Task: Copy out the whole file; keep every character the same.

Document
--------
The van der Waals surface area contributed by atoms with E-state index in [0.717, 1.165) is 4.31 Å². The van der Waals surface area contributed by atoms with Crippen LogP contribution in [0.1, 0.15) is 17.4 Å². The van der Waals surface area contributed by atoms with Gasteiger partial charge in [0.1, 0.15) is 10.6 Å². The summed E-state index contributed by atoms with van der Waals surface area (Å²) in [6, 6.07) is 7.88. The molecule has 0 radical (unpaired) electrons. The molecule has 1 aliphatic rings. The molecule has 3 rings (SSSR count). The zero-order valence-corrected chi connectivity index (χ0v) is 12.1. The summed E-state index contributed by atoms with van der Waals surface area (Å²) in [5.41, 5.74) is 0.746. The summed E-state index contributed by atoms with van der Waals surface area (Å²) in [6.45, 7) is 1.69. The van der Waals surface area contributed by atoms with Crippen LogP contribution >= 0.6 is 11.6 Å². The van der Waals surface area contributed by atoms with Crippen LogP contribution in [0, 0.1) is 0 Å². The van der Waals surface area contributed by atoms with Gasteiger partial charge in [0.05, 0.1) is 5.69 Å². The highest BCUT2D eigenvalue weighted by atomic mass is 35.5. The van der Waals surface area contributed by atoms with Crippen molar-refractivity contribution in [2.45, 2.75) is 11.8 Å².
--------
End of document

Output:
The van der Waals surface area contributed by atoms with E-state index in [0.717, 1.165) is 4.31 Å². The van der Waals surface area contributed by atoms with Crippen LogP contribution in [0.1, 0.15) is 17.4 Å². The van der Waals surface area contributed by atoms with Gasteiger partial charge in [0.1, 0.15) is 10.6 Å². The summed E-state index contributed by atoms with van der Waals surface area (Å²) in [6, 6.07) is 7.88. The molecule has 0 radical (unpaired) electrons. The molecule has 1 aliphatic rings. The molecule has 3 rings (SSSR count). The zero-order valence-corrected chi connectivity index (χ0v) is 12.1. The summed E-state index contributed by atoms with van der Waals surface area (Å²) in [5.41, 5.74) is 0.746. The summed E-state index contributed by atoms with van der Waals surface area (Å²) in [6.45, 7) is 1.69. The van der Waals surface area contributed by atoms with Crippen LogP contribution >= 0.6 is 11.6 Å². The van der Waals surface area contributed by atoms with Crippen LogP contribution in [0, 0.1) is 0 Å². The van der Waals surface area contributed by atoms with Gasteiger partial charge in [0.05, 0.1) is 5.69 Å². The highest BCUT2D eigenvalue weighted by atomic mass is 35.5. The van der Waals surface area contributed by atoms with Crippen molar-refractivity contribution in [2.45, 2.75) is 11.8 Å².